Those roles that have the potential to enhance the socio-economic empowerment of individuals include membership and family formation; economic support; nurturance, support, and socialization; and protection of vulnerable members. As the seat of the first integration of individuals into social life, families are the major source of their members’ basic personal and social identity, and capacity for love and intimacy. As the Centre for Social Justice in the United Kingdom suggests, “It is within the family environment that an individual’s physical, emotional and psychological development occurs. It is from our family that we learn unconditional love, we understand right from wrong, and we gain empathy, respect and self-regulation. These qualities enable us to engage positively at school, at work and in society in general (Centre for Social Justice, 2010). Indeed, the family environment in which children grow up has been considered a key predictor of their future outcomes.
International multidisciplinary research evidence, for example, indicates that children growing up in low-income families and households where parenting practices and behavior are created as a result of economic strain and material hardship generally experience social and health conditions that place them at risk of later academic, employment and behavioral problems. Conversely, early positive childhood experiences acquired through strong and effective parent-child attachment and communication; a nurturing, loving family environment; enhancement and support of academic functioning; and monitoring of peer influence promotes the development of pro-social and foundational psychosocial systems in children and young people (Centre for Social Justice, 2010b).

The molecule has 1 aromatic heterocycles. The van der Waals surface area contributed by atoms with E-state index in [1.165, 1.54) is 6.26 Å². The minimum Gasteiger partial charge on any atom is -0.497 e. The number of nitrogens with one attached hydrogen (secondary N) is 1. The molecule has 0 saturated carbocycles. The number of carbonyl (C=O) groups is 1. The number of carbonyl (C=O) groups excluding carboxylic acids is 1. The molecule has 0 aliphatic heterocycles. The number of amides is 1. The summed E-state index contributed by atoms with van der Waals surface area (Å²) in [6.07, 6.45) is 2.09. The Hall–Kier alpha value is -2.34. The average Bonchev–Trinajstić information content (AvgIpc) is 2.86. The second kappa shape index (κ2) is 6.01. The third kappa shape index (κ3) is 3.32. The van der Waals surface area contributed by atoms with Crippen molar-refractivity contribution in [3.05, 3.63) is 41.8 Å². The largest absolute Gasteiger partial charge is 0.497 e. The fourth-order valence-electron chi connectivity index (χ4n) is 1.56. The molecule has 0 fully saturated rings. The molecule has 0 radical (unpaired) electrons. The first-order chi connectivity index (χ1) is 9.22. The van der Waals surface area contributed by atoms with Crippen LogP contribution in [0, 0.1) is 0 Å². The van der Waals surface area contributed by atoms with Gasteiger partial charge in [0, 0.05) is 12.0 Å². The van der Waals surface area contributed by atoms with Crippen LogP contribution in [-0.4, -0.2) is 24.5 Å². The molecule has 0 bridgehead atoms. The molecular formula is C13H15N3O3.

Stable functional families have also been shown to contribute to youth social empowerment by providing many of the factors that protect young people from engaging in risky sexual behavior, drug use and abuse, delinquency, and other anti-social behaviors (Perrino et al, 2000). It has been shown, for example, that teenagers who talked with their parents about sex are also more likely to discuss sexual risk with their partners, and are less likely to be involved with deviant peer groups. In a very general sense, therefore, negative family experiences poor child-parent attachment; a chaotic, dysfunctional, abusive, neglectful, or impoverished family environment may directly or indirectly hamper youth’s social and economic empowerment. For example, explanations have been offered at several levels as to how poverty may increase youth’s susceptibility socio-economic and health disadvantages. As Eaton et al (2003) found in South Africa, for young people struggling for daily survival, protection from possible future illness may be a lower priority than meeting immediate economic needs. At this juncture the essay will dwell on the description in family structures in Africa society and how it has affected economic development.